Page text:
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Scientists Discover Chameleon Last Seen Over 106 Years Ago

Scientists Discover Chameleon Last Seen Over 106 Years Ago

A research group found three males and fifteen females in the uncultivated garden of the Chez Madame Chabaud hotel in Mahajanga.

A group of researchers has found an elusive chameleon for the very first time in over 100 years. Equipped with flashlights, headlamps, and a whole lot of gear, a team of scientists in northwestern Madagascar finally came eye to eye with the Voeltzkow's chameleon for the first time in 106 years. The discovery occurred on the sixth day of their expedition and the animal was spotted in the unlikeliest of places—the uncultivated garden of the Chez Madame Chabaud hotel in a town called Mahajanga, reports The Times.



 

 

Expedition leader Frank Glaw was thrilled with the find. "It was a special mixture of great pleasure, excitement and relief," the head of the Department of Vertebrates at the Bavarian State Collection of Zoology, told Mongabay in an email communique. "And the good feeling of a happy end!" The team found a total of three males and 15 females all on the tree branches near the hotel. The crowning moment for the small group was when they noticed that the females could change into vibrant colors. "A female sleeping on a branch at night is not very colorful and relaxed females are largely green," Glaw added. "But if a female encounters a conspecific male or gets excited when handled by humans they quickly get a very contrasting pattern including black, white, and blue as predominant colors. The color change is probably most intense if the females carry fertilized eggs in their body."



 

 

The expedition took place way back in 2018 but the team has only just published its findings in Salamandra, a German scientific journal. The Voeltzkow's chameleon is compared to another species in the paper—the Labord's chameleon, which is considered to be its closest cousin as both are said to live for only a few months, and mainly during the rainy season. Their extremely short life span is the reason behind the elusiveness, a fact Glaw and the team readily acknowledge. "[Y]ou have to be in the right place at the right time to be able to detect these chameleons." The study is also urging that the chameleon be qualified to be added to the IUCN endangered species list of plants and animals.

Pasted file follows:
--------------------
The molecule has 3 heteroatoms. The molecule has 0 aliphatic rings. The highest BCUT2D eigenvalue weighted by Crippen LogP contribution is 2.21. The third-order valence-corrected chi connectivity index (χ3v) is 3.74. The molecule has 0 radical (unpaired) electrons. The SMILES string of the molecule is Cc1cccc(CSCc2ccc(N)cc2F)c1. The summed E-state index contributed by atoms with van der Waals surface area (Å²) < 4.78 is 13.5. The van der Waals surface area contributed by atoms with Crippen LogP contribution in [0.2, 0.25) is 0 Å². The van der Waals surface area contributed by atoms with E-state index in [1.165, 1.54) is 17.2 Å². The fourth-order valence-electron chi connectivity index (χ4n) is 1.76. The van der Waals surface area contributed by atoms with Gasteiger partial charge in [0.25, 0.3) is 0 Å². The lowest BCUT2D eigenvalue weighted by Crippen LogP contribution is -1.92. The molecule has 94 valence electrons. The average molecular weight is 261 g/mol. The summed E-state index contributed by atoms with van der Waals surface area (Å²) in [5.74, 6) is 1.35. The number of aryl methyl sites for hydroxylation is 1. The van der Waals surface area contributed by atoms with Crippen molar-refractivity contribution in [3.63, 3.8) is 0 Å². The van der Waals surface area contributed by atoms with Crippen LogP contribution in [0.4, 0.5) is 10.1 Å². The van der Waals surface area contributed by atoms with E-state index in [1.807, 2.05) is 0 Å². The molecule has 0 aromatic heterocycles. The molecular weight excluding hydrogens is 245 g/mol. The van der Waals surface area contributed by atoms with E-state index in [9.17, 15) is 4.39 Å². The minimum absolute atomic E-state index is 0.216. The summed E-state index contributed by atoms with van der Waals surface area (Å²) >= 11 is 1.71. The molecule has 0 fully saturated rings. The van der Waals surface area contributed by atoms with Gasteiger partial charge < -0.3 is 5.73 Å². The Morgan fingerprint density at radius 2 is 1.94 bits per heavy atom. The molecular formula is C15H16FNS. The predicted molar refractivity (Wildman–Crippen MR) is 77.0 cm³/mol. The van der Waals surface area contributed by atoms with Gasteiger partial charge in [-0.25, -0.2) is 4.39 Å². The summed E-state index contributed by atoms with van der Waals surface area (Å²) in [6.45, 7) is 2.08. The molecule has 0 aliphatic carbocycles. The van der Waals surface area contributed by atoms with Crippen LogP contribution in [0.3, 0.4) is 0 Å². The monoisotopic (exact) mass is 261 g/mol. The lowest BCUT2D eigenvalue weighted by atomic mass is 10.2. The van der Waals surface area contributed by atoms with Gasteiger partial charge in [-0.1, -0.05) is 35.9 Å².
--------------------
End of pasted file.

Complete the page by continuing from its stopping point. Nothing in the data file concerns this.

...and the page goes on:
"Species not seen for many decades or even centuries … are likely to be seriously threatened with extinction," Glaw continued. "The earlier their threat status can be clarified, the better the chances to prevent their extinction by conservation measures. Luckily, F. voeltzkowi does not appear to be Critically Endangered since its distribution range is apparently relatively large (ca. 1.000 km2), but this rough estimate is in need of confirmation by future studies." As per the Global Wildlife Conservation's (GWC) 25 Most Wanted Lost Species, a total of six have been found so far, including the Voeltzkow's chameleon. Don Church, President of GWC and a Search for Lost Species program lead, added: "The Voeltzkow’s chameleon adds color and beauty to the planet, and reminds us that even when all seems lost, a great adventure can rekindle hope even for species we haven’t seen since Woodrow Wilson was [U.S.] president. Now we have so much to learn about this extraordinary reptile, including how we can best save it from extinction."



 

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